Decoding the Label

The Name Game

A Food “With”

When you see “with xxx,” it means the finished product has at least three percent of the listed ingredient. Finding a food “with pumpkin” adds just enough palatability, but “Dog Food with Beef” is not an adequate supply of high-quality protein for your pet.

Food “Flavor”

Similar to “with,” when you see “flavor” after the food or treat name, it means the finished product has at least three percent of the mentioned ingredient. Finding a treat with “maple flavor” may be just the right amount of sweet to spoil your pup, but “Chicken Flavored Cat Food” means there is minimal chicken included in the formulation.

Recipe, Dinner or Formula

When you see “xxx Recipe,” “Dinner,” “Formula,” or “Entrée,” the food must have at least 25 percent of the listed meat, poultry, or fish. If it is a combination of proteins, like duck and turkey, for example, then the food must have a combination of the two totaling 25 percent but is not required to contain 25 percent duck and 25 percent turkey.

Natural Food

Brands can only use the word “natural” if the product is completely free from artificial preservatives, flavors and colors. Pet foods are often labeled “Natural with added vitamins and minerals.” This means the food is natural but supplemented with vitamins and minerals.

Complete and Balanced

“Complete” means the food contains all nutrients known to be needed for your pet at the life stage stated on the packaging. “Balanced” means the food provides the proper energy-to-nutrient ratio for the life stage stated. All of Redbarn’s food for cats and dogs offers complete and balanced nutrition.

Guaranteed Analysis

This is the pet industry’s version of the Nutrition Facts label found on human food. At a minimum, guarantees must show minimum percentages of crude protein and crude fat, and maximum percentages of crude fiber and moisture. “Crude” refers to the method of testing the product, not the quality of the nutrient itself.

What’s the deal with meals?

You don’t want to see “meal” listed as the first ingredient on your pet’s food. But when properly sourced and manufactured, meals can enhance the nutritional profile of treats.

Meals are the rendered products from mammal tissue, excluding bones, blood, hair, horns, hide trimmings, manure, stomach and rumen contents. The tissue is cooked until all water is removed and baked until it becomes a concentrated powder aka meat meal.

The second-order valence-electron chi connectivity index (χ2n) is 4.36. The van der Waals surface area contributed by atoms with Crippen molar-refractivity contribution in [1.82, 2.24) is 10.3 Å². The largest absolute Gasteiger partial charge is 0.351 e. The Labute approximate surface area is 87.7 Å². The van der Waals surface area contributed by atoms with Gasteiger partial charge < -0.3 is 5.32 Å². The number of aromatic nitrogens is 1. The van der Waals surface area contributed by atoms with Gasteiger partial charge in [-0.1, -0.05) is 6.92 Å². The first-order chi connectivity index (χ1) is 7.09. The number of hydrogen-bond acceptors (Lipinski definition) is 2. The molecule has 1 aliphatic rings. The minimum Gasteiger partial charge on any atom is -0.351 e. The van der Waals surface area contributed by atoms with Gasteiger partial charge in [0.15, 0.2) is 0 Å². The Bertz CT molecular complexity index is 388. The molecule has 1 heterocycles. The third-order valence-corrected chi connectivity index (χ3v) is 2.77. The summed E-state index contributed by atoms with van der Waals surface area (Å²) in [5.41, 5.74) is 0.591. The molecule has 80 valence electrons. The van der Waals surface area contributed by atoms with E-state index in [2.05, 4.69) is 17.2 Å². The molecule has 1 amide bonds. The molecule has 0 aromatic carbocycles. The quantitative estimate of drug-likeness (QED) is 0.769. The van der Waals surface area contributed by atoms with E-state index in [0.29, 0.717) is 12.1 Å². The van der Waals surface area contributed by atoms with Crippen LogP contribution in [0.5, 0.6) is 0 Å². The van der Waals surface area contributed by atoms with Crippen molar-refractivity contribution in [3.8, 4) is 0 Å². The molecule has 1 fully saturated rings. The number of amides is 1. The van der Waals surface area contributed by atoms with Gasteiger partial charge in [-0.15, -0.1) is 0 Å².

The quality of meals will depend on the quality and source of the meat from the beginning, which is why it’s important to find a pet food brand that has full control over their sourcing, like Redbarn Pet Products. Look for meals with a specific protein source listed before, “chicken meal” for example, rather than generic sources like “meat meal.”


What are

Redbarn’s by-products are often sourced from nutrient-dense organs your four-legged carnivores would eat in the wild.

By-products are non-rendered, clean parts of a mammal other than the meat and generally not intended for human consumption. This may mean nutrient-dense organs— liver, heart, and kidneys, for example— or lower-quality ingredients like fatty tissue.

Hair, horns, hooves, and teeth, however, are not considered by-products.


What are essential vitamins and minerals?

Did you know essential vitamins and minerals are never considered natural under AAFCO? That’s why you may see an asterisk near “Natural,” pointing to “with added vitamins and minerals.” These vitamins and minerals are considered essential because your pet’s body cannot produce them on their own. They must get them from food. Each vitamin or mineral plays a role in your pet’s bodily functions, from vision and energy transfer to shiny coats and joint health.


What is AAFCO?

The Association of American Feed Control Officials (AAFCO) is a voluntary organization of government officials, many from the FDA, who set standards for adequate nutrition in animal feed. They protect pets by monitoring label, ingredient, and nutritional requirements. AAFCO is not a regulatory body, but their stamp of approval on labels means the food meets their minimum requirements.

Dive Deeper: What is AAFCO? Redbarn’s Commitment to Transparency